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Virtual Gallery: By the Pool

Creations from your summer memories, curated by us

In June, we invited our Instagram followers to be part of our fourth issue in a new way, asking them to submit anything under the sun: a short story, photograph, poem, doodle etc. that embodies this volume’s title: BY THE POOL. We’ve always envisioned Fools’ Gold to be a creative outlet for everyone, not just the writers behind the articles. Experimental content like this allow us to make new connections and collaborate with others. We thank each and every one of you for contributing to this collaborative piece. Here’s what we created:

You’ll soon find that the depths of this article is anchored with a number of visual submissions. It’s truly an aquatic grand finale – but first, let’s submerge your senses with the sound, smell and taste of summer. More than anything, a late 90s radio hit instantly takes me back to sitting on a beach towel, the smell of aloe and sunscreen in the air – I’m on a slab of pool concrete or sitting on the hot leather seats of my dad’s car. I have a whole Spotify playlist of these pool ear worms. You likely know all these choruses whether or not you want to admit it. Check it out; it’s one and half hours of free time travel.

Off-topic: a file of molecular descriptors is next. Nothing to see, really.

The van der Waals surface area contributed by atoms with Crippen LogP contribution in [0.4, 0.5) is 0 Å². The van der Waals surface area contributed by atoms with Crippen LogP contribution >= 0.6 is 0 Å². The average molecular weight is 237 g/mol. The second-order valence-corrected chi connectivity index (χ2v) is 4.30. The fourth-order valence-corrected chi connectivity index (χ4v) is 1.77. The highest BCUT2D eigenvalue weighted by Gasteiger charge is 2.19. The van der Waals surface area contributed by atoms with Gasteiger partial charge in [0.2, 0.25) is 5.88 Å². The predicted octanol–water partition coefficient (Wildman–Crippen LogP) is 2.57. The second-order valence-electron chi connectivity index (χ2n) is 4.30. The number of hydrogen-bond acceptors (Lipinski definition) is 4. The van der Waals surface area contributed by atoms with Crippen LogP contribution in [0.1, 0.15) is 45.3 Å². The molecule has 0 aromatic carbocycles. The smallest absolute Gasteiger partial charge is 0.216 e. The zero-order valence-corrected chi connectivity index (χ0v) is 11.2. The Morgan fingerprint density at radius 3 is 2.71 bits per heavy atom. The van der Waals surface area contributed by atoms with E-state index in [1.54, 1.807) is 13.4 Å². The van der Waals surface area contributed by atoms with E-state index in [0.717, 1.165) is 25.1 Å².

What about summer’s taste? Is it the sweetness of an icee that you purchased for a quarter? – great value for a hot afternoon. Or is it the satisfying bite of a hotdog that’s been rolling all day? – a quick calorie count to get you through a tiring pool session. Bomb pops and push pops are definitely up on the list. Outside the walls of the pool, a thick slice of watermelon will do the trick.  Good minds think alike, here’s a Thai watermelon recipe from Wachira:

“I’m submitting my recipe for ‘Dried Fish with Watermelon.’ It is a Thai dish created back in the 1350s to serve in celebratory events. The traditional recipe calls for a sun dried serpent-head fish but it isn’t the easiest ingredient to find so I substituted for Japanese bonito flakes (fusion!). No cooking required, just sprinkle the bonito flakes, some sugar and salt on top of the watermelon cubes and you’re done!”
  • 1 Watermelon
  • 1 handful of Katsuobushi (Dried Bonito Flakes)
  • 2 Tablespoon granulated sugar
  • 1/4 teaspoon salt